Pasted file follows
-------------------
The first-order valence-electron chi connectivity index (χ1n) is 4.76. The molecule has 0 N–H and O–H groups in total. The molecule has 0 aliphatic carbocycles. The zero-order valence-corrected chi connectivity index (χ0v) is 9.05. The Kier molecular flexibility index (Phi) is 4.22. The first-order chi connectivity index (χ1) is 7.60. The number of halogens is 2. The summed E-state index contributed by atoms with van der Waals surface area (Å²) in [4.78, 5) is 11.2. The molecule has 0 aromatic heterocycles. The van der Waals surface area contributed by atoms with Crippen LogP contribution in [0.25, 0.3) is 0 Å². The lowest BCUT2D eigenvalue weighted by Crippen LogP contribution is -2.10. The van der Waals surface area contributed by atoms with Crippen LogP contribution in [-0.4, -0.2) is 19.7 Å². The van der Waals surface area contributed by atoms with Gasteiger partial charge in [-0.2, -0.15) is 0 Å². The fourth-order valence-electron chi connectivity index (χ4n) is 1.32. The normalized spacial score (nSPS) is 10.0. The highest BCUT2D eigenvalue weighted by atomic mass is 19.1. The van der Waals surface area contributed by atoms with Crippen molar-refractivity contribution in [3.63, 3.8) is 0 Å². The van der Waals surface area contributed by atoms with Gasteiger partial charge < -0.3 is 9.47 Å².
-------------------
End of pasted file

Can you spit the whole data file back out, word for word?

The first-order valence-electron chi connectivity index (χ1n) is 4.76. The molecule has 0 N–H and O–H groups in total. The molecule has 0 aliphatic carbocycles. The zero-order valence-corrected chi connectivity index (χ0v) is 9.05. The Kier molecular flexibility index (Phi) is 4.22. The first-order chi connectivity index (χ1) is 7.60. The number of halogens is 2. The summed E-state index contributed by atoms with van der Waals surface area (Å²) in [4.78, 5) is 11.2. The molecule has 0 aromatic heterocycles. The van der Waals surface area contributed by atoms with Crippen LogP contribution in [0.25, 0.3) is 0 Å². The lowest BCUT2D eigenvalue weighted by Crippen LogP contribution is -2.10. The van der Waals surface area contributed by atoms with Crippen LogP contribution in [-0.4, -0.2) is 19.7 Å². The van der Waals surface area contributed by atoms with Gasteiger partial charge in [-0.2, -0.15) is 0 Å². The fourth-order valence-electron chi connectivity index (χ4n) is 1.32. The normalized spacial score (nSPS) is 10.0. The highest BCUT2D eigenvalue weighted by atomic mass is 19.1. The van der Waals surface area contributed by atoms with Crippen molar-refractivity contribution in [3.63, 3.8) is 0 Å². The van der Waals surface area contributed by atoms with Gasteiger partial charge < -0.3 is 9.47 Å².